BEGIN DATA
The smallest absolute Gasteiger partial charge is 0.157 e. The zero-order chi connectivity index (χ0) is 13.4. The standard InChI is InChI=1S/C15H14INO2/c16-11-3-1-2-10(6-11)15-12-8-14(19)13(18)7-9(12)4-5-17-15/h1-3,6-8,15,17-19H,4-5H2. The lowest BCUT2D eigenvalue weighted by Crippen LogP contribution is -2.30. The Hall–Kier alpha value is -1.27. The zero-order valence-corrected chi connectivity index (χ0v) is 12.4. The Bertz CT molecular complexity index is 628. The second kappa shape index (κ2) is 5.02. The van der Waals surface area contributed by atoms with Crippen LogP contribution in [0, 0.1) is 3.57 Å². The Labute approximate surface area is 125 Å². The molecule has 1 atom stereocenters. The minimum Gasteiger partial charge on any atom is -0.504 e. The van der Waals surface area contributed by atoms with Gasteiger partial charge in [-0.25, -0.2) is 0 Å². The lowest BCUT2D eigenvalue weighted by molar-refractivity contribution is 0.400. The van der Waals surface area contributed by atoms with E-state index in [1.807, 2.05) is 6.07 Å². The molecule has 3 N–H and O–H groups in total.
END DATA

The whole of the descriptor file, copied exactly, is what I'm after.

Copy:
The smallest absolute Gasteiger partial charge is 0.157 e. The zero-order chi connectivity index (χ0) is 13.4. The standard InChI is InChI=1S/C15H14INO2/c16-11-3-1-2-10(6-11)15-12-8-14(19)13(18)7-9(12)4-5-17-15/h1-3,6-8,15,17-19H,4-5H2. The lowest BCUT2D eigenvalue weighted by Crippen LogP contribution is -2.30. The Hall–Kier alpha value is -1.27. The zero-order valence-corrected chi connectivity index (χ0v) is 12.4. The Bertz CT molecular complexity index is 628. The second kappa shape index (κ2) is 5.02. The van der Waals surface area contributed by atoms with Crippen LogP contribution in [0, 0.1) is 3.57 Å². The Labute approximate surface area is 125 Å². The molecule has 1 atom stereocenters. The minimum Gasteiger partial charge on any atom is -0.504 e. The van der Waals surface area contributed by atoms with Gasteiger partial charge in [-0.25, -0.2) is 0 Å². The lowest BCUT2D eigenvalue weighted by molar-refractivity contribution is 0.400. The van der Waals surface area contributed by atoms with E-state index in [1.807, 2.05) is 6.07 Å². The molecule has 3 N–H and O–H groups in total.